American History25 Feb 2011 09:00 am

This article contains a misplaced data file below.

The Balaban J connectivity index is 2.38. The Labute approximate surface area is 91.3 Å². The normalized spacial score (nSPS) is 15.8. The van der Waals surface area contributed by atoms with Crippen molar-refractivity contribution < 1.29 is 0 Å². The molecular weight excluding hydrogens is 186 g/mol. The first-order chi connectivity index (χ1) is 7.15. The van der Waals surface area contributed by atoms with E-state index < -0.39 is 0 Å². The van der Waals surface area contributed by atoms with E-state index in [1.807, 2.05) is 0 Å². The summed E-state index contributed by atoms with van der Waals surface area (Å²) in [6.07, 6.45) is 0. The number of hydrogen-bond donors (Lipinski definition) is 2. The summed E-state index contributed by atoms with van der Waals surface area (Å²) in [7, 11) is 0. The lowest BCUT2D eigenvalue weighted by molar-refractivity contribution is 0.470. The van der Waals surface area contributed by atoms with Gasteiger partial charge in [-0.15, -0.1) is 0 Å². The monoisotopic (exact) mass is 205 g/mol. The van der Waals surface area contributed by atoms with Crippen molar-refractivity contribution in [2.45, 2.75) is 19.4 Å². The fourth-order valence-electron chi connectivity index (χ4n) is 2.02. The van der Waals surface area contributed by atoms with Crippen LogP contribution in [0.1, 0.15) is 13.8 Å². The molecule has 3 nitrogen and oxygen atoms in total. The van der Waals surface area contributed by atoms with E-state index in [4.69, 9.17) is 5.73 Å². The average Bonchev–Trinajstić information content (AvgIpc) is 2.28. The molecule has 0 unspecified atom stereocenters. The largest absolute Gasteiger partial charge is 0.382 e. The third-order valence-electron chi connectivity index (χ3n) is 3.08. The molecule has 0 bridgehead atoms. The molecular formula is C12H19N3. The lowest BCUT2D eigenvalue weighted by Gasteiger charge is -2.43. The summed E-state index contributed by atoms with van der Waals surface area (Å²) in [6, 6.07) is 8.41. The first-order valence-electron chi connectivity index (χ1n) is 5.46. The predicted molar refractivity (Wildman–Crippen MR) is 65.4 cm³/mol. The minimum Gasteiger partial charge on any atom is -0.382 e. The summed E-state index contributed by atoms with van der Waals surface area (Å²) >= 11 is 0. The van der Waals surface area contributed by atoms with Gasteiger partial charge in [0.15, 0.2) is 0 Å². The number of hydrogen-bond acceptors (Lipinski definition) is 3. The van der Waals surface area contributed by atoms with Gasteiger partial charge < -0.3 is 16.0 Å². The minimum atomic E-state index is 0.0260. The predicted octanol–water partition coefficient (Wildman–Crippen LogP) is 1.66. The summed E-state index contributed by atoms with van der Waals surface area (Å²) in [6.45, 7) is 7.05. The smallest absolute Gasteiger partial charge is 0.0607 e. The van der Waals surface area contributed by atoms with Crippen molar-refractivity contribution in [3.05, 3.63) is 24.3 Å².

The Erie Canal, a waterway in New York State, is one of humankind’s most extensive and influential undertakings in water transportation. Its technological achievements are many. For one, the Erie Canal was undertaken at a time when the next-longest man-made waterway in the US was just 27 miles long. Eventually, however, the original vision of making 363 miles navigable was accomplished. Today, the Canal’s combination of locks, aqueducts, and gorges helps ships to travel 524 miles and rise and descend an astonishing 680 feet between Albany and Buffalo. Although it sees far fewer shipments than it did before the advent of trucking, the Erie Canal is now experiencing an upswing in traffic in response to rising diesel costs: after all, a barge on the Erie Canal can transport a short ton 514 miles with just one gallon of diesel – and that’s almost ten times more efficient than a truck. However, a number of sections along the original route have been converted into historic parks. Park examples include Old Erie Canal State Historic Park, Camillus Erie Canal Park, and the Schoharie Crossing State Historic Site. The old and new canal routes can also be observed from more than 300 bridges.
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